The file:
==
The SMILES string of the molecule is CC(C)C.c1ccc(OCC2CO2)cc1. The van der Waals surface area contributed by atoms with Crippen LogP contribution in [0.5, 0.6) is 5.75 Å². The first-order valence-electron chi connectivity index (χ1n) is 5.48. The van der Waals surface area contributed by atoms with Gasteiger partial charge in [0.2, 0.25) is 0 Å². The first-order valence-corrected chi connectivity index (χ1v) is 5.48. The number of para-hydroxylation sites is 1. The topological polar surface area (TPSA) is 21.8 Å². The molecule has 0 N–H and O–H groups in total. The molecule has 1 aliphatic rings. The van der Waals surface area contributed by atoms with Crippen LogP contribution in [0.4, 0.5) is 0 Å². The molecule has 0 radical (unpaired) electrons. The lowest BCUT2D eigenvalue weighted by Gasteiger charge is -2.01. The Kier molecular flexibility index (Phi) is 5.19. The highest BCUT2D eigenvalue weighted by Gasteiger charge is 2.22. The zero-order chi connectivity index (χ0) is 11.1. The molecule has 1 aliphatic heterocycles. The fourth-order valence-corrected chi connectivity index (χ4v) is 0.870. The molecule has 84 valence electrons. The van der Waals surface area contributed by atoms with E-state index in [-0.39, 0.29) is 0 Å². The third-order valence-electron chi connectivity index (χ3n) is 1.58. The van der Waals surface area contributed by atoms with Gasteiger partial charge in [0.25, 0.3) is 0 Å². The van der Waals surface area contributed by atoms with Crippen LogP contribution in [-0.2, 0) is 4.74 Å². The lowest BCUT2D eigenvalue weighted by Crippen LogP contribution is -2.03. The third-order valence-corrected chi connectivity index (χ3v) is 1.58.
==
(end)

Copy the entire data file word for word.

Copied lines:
The SMILES string of the molecule is CC(C)C.c1ccc(OCC2CO2)cc1. The van der Waals surface area contributed by atoms with Crippen LogP contribution in [0.5, 0.6) is 5.75 Å². The first-order valence-electron chi connectivity index (χ1n) is 5.48. The van der Waals surface area contributed by atoms with Gasteiger partial charge in [0.2, 0.25) is 0 Å². The first-order valence-corrected chi connectivity index (χ1v) is 5.48. The number of para-hydroxylation sites is 1. The topological polar surface area (TPSA) is 21.8 Å². The molecule has 0 N–H and O–H groups in total. The molecule has 1 aliphatic rings. The van der Waals surface area contributed by atoms with Crippen LogP contribution in [0.4, 0.5) is 0 Å². The molecule has 0 radical (unpaired) electrons. The lowest BCUT2D eigenvalue weighted by Gasteiger charge is -2.01. The Kier molecular flexibility index (Phi) is 5.19. The highest BCUT2D eigenvalue weighted by Gasteiger charge is 2.22. The zero-order chi connectivity index (χ0) is 11.1. The molecule has 1 aliphatic heterocycles. The fourth-order valence-corrected chi connectivity index (χ4v) is 0.870. The molecule has 84 valence electrons. The van der Waals surface area contributed by atoms with E-state index in [-0.39, 0.29) is 0 Å². The third-order valence-electron chi connectivity index (χ3n) is 1.58. The van der Waals surface area contributed by atoms with Gasteiger partial charge in [0.25, 0.3) is 0 Å². The van der Waals surface area contributed by atoms with Crippen LogP contribution in [-0.2, 0) is 4.74 Å². The lowest BCUT2D eigenvalue weighted by Crippen LogP contribution is -2.03. The third-order valence-corrected chi connectivity index (χ3v) is 1.58.